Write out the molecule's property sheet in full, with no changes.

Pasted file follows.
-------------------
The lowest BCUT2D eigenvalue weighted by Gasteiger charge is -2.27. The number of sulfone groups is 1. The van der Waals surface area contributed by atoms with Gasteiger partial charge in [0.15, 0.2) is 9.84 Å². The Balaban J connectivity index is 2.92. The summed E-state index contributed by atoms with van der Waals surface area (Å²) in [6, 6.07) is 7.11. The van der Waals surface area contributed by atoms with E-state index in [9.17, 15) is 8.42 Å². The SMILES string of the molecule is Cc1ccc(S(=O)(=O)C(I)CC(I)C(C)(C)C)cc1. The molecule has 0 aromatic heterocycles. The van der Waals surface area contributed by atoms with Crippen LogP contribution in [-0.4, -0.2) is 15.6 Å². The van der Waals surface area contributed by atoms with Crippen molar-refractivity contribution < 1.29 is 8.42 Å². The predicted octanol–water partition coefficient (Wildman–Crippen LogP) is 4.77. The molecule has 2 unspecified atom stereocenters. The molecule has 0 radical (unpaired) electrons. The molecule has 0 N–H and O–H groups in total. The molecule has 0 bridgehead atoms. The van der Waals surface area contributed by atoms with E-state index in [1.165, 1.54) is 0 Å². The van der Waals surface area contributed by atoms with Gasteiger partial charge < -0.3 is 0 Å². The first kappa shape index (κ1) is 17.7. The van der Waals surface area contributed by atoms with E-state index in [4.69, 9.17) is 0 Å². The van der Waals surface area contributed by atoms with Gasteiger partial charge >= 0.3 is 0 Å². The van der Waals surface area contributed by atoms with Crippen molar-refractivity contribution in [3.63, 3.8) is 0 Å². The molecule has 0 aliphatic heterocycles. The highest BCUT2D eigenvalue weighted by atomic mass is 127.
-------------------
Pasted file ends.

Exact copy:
The lowest BCUT2D eigenvalue weighted by Gasteiger charge is -2.27. The number of sulfone groups is 1. The van der Waals surface area contributed by atoms with Gasteiger partial charge in [0.15, 0.2) is 9.84 Å². The Balaban J connectivity index is 2.92. The summed E-state index contributed by atoms with van der Waals surface area (Å²) in [6, 6.07) is 7.11. The van der Waals surface area contributed by atoms with E-state index in [9.17, 15) is 8.42 Å². The SMILES string of the molecule is Cc1ccc(S(=O)(=O)C(I)CC(I)C(C)(C)C)cc1. The molecule has 0 aromatic heterocycles. The van der Waals surface area contributed by atoms with Crippen LogP contribution in [-0.4, -0.2) is 15.6 Å². The van der Waals surface area contributed by atoms with Crippen molar-refractivity contribution < 1.29 is 8.42 Å². The predicted octanol–water partition coefficient (Wildman–Crippen LogP) is 4.77. The molecule has 2 unspecified atom stereocenters. The molecule has 0 radical (unpaired) electrons. The molecule has 0 N–H and O–H groups in total. The molecule has 0 bridgehead atoms. The van der Waals surface area contributed by atoms with E-state index in [1.165, 1.54) is 0 Å². The van der Waals surface area contributed by atoms with Gasteiger partial charge < -0.3 is 0 Å². The first kappa shape index (κ1) is 17.7. The van der Waals surface area contributed by atoms with E-state index in [4.69, 9.17) is 0 Å². The van der Waals surface area contributed by atoms with Gasteiger partial charge >= 0.3 is 0 Å². The van der Waals surface area contributed by atoms with Crippen molar-refractivity contribution in [3.63, 3.8) is 0 Å². The molecule has 0 aliphatic heterocycles. The highest BCUT2D eigenvalue weighted by atomic mass is 127.